Wash yourselves; make yourselves clean; remove the evil of your doings from before my eyes; cease to do evil, learn to do good; seek justice, rescue the oppressed, defend the orphan, plead for the widow.

God’s wholesale rejection of the worship of the people of Judea was social and it was political. A little history.

         Isaiah was a giant among the prophets. For fifty years he counseled kings and guided the nation of Judea through some of the most tumultuous times in its history. Remember the nasty boys of the Middle East we talked about last week—the Assyrians and their bad-boy king Tiglath-pileser III? They are the ones who wiped the northern kingdom of Israel off the map in 722 BC. Well, the southern kingdom of Judea faced the same dilemma. Instead of openly rebelling against Assyria, as Israel had done, King Ahaz chose the path of appeasement. King Ahaz turned his country over to Assyria as a vassal state. This meant paying a huge tribute that ends up devastating the economy of Judea. Now things were already pretty bad for the peasants of Judea. Now, with the Assyrians needing to be satisfied, the taxes on the poor became overwhelming. Appeasement to Assyria resulted in the poor getting poorer while the rich were still able to maintain the lifestyle to which they were accustomed.

But the issue just wasn’t just political and social. It was religious as well. You see, King Ahaz, despite Isaiah’s presence, didn’t really have much regard for the worship of Yahweh. He could take it or leave it. So when Tiglath-pileser invited him up to Nineveh for a visit and, “oh, by the way, bring your tribute with you,” King Ahaz was taken in by the religious practices of the Assyrians. So he had an alter built and installed an alter to honor the Assyrian gods next to the alter of Yahweh right there in the Temple in Jerusalem! Talk about an affront to God!

Unfortunately the priests in charge of the Temple did not see it in their best interests to question the king’s actions. Because they were so embedded with the political structure of the king they could not see it to question the king’s actions. Isaiah, though, stands apart. He is the prophetic voice that dares to question the national agenda. He dares calls the king on his pagan dalliances with the Assyrian gods. He dares to expose the injustice the king’s policies have inflicted on the nation, particularly to the poor. And he dares to blast away at the religious practices that justify such a despicable turn of events. Because the Temple leaders have capitulated to a corrupt and unjust national agenda God condemns their worship, says Isaiah. Worship must be accompanied with doing justice or it is not worship.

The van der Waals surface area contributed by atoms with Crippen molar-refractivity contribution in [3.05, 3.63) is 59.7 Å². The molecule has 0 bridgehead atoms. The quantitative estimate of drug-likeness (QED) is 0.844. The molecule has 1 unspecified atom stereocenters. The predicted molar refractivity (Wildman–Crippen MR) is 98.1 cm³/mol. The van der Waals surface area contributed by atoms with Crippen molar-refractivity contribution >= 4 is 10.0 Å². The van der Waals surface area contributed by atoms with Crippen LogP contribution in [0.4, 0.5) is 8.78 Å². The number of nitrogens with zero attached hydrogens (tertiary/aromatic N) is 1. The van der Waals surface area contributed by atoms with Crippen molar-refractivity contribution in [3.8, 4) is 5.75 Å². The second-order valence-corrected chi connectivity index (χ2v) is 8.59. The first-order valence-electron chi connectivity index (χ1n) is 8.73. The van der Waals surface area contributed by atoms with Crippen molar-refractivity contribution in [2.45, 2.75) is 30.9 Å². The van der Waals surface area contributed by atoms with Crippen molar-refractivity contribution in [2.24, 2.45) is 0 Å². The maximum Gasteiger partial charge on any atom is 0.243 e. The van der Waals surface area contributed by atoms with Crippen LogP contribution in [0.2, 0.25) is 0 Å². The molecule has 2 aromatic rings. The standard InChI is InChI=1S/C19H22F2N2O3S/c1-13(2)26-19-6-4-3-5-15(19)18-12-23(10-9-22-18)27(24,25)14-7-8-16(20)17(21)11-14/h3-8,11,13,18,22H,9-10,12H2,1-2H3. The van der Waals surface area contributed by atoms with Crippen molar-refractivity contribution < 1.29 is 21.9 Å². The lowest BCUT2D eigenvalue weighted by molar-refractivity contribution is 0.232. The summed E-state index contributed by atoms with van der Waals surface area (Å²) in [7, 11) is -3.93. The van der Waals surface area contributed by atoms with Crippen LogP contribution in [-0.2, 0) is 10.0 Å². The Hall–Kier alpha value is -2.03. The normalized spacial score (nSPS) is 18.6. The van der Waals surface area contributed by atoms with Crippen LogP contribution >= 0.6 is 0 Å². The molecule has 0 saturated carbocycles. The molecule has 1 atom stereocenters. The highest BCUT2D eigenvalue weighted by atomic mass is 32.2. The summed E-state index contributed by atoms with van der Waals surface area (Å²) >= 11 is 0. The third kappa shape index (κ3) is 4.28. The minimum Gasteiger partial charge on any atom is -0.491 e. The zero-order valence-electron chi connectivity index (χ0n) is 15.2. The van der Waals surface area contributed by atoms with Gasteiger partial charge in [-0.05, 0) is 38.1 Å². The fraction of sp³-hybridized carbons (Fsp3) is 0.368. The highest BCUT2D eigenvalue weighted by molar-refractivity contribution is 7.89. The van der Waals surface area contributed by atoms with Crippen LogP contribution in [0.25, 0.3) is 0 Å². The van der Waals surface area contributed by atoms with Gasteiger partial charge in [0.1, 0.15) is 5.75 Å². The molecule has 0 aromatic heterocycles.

OK, we are not Judah. But, also, we are not the United States. We are not the city of San Francisco. We are one, small church in a particular neighborhood called Noe Valley. Given that, Isaiah’s agenda, God’s agenda, can be quite daunting. “Do good, seek justice, rescue the oppressed, defend the orphan, plead for the widow.”

The bottom line? Worship leads to justice. Worship is not just a private affair; not just about Jesus and me. It is about making a difference in the world we live. Granted, that is not easy. Engaging in the political, economic, racial and cultural of our world is fraught with pitfalls. It would be easier to just be us in the comfortable confines of this sanctuary. But as you all go forward into the future, yes without me, may you be the people of faith venturing forth to continue doing justice. To help the down-and-out, stand up for the homeless, go to bat for the defenseless.

“Come now; let us reason together,” God tells the people of Israel, they who had messed up this worship thing so badly. It’s as if God is saying, “I forgive you. Now, let’s get to work doing what you need to be doing – doing justice.” That is acceptable worship. Amen.